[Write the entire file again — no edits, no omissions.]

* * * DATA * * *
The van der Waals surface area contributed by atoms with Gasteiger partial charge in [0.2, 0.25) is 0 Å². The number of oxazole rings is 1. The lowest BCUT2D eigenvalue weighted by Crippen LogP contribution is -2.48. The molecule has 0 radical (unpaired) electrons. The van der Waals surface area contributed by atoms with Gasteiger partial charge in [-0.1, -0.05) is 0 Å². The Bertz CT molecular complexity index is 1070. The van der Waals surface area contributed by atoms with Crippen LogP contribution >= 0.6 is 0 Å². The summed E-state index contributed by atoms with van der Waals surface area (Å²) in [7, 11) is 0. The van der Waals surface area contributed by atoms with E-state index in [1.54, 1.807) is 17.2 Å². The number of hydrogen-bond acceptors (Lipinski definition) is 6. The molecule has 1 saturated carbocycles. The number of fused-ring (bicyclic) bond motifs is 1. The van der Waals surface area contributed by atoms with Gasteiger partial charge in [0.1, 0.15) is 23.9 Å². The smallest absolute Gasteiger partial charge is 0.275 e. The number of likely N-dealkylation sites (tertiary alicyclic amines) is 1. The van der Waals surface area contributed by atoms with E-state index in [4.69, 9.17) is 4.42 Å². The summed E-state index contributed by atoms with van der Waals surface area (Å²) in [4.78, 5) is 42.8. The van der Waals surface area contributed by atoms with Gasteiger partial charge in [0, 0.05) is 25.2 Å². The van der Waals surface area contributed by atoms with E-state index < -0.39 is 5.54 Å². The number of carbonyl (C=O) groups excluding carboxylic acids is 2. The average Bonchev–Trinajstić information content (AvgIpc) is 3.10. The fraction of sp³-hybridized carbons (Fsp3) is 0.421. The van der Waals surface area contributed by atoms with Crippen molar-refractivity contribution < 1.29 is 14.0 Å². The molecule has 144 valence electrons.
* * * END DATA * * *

The van der Waals surface area contributed by atoms with Gasteiger partial charge in [0.2, 0.25) is 0 Å². The number of oxazole rings is 1. The lowest BCUT2D eigenvalue weighted by Crippen LogP contribution is -2.48. The molecule has 0 radical (unpaired) electrons. The van der Waals surface area contributed by atoms with Gasteiger partial charge in [-0.1, -0.05) is 0 Å². The Bertz CT molecular complexity index is 1070. The van der Waals surface area contributed by atoms with Crippen LogP contribution >= 0.6 is 0 Å². The summed E-state index contributed by atoms with van der Waals surface area (Å²) in [7, 11) is 0. The van der Waals surface area contributed by atoms with E-state index in [1.54, 1.807) is 17.2 Å². The number of hydrogen-bond acceptors (Lipinski definition) is 6. The molecule has 1 saturated carbocycles. The number of fused-ring (bicyclic) bond motifs is 1. The van der Waals surface area contributed by atoms with Gasteiger partial charge in [0.1, 0.15) is 23.9 Å². The smallest absolute Gasteiger partial charge is 0.275 e. The number of likely N-dealkylation sites (tertiary alicyclic amines) is 1. The van der Waals surface area contributed by atoms with E-state index in [4.69, 9.17) is 4.42 Å². The summed E-state index contributed by atoms with van der Waals surface area (Å²) in [4.78, 5) is 42.8. The van der Waals surface area contributed by atoms with Gasteiger partial charge in [0, 0.05) is 25.2 Å². The van der Waals surface area contributed by atoms with E-state index < -0.39 is 5.54 Å². The number of carbonyl (C=O) groups excluding carboxylic acids is 2. The average Bonchev–Trinajstić information content (AvgIpc) is 3.10. The fraction of sp³-hybridized carbons (Fsp3) is 0.421. The van der Waals surface area contributed by atoms with Crippen molar-refractivity contribution < 1.29 is 14.0 Å². The molecule has 144 valence electrons.